According to the Oxford Dictionary, an o-ring is a round gasket that can contain a circular cross section which is often made of pliable material (rubber, plastic, etc.) that is used to create a tight seal in connections for pipes, valves, tubes, inlets, outlets, and much more. O-rings are one of the most common industry-used seals in machine design. This is because they are easy to make, cost effective, reliable, and are easy to install in many cases. O-rings can be designed and fabricated to operate in many conditions such as high or low temperature, under varying pressures, and for various media (the material flowing adjacent to the seal).
A Brief History of O-Rings
We have gone into the History of the Vulcanization of Rubber, without which o-rings would not be possible. O-rings were first patented in 1896 by J. O. Lundberg in Sweden. The patent for the o-ring in the United States would not come until 1937 when it was filed by a 72 year old Danish machinist, who also patented an air brake system for streetcars. During World War II, the U.S. government commandeered the patent and gave various factories the right to make it. The original patentee only received $75,000 for the patent in the 1950’s. According to the CPI Inflation Calculator, that is worth about $750,000 in today’s dollars for this billion dollar idea.
Like many components that are used in machinery, o-ring sizes come in both standard and metric. In the United States, we use an AS568 system and these rings are known as AS568 O-Rings. Metric o-rings are sized using millimeters.
Common Uses for O-Rings
If you have ever changed the oil on your car, you may notice a metal ring on the oil plug that is usually replaced when replacing the oil. This is an o-ring. O-rings are also used in various plumbing fixtures around your home that can be seen when disassembling a sink faucet, shower head, etc. In fact, if you were to take apart anything mechanical (even your wrist watch) you would find that it is laden with o-rings throughout.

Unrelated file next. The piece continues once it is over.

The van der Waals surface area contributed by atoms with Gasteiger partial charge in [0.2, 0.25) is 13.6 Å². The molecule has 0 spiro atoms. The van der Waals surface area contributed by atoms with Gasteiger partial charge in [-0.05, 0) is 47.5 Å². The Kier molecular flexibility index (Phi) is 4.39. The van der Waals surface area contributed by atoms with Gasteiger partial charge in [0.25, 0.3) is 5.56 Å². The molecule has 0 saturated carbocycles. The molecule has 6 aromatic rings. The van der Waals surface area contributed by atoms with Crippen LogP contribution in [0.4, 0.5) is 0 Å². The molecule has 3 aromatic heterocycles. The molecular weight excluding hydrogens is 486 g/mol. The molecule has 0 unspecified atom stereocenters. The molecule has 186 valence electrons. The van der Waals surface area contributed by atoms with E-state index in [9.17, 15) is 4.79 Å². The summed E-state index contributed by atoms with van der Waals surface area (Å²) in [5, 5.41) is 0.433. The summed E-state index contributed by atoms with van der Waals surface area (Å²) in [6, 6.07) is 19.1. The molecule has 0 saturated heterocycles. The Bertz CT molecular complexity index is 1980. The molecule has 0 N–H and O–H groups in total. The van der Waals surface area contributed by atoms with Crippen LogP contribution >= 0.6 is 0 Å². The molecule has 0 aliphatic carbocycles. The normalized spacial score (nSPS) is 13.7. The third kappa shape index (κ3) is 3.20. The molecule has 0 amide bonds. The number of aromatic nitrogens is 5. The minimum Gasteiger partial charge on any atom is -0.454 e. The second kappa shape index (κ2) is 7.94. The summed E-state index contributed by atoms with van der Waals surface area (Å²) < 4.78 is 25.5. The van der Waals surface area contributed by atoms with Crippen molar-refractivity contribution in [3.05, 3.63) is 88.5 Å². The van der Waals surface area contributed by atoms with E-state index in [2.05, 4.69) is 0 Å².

When O-Rings Go Wrong
When an o-ring is incorrectly chosen, it can lead to premature seal failure, loss of media, and even damage to the equipment. The results can range from an inconvenience to something horrific. One of the most extreme examples of improper o-ring selection was a national disaster most Americans over a certain age vividly remember.
In January 1986, the Challenger space shuttle crashed due to an incorrectly chosen o-ring. The o-ring itself did not fail, but instead it was not designed to withstand the cold temperatures it would encounter on this particular launch. After the incident, Caltech professor Richard Feynman demonstrated how the o-ring used in the Challenger failed after subjecting it to cold temperatures and simple pressure.
See the video here:
An o-ring is one of the most common components that make things work in our industrialized world. Select the correct one and you have equipment that performs as it should and peace of mind. Select the wrong one and, as in the story of the Challenger crash, results can be catastrophic. We at Global O-Ring and Seal are dedicated to helping each and every customer select the optimum o-ring for every application. If you would like to learn more about o-rings or how Global O-Ring and Seal can help you, contact us – we’re here to help.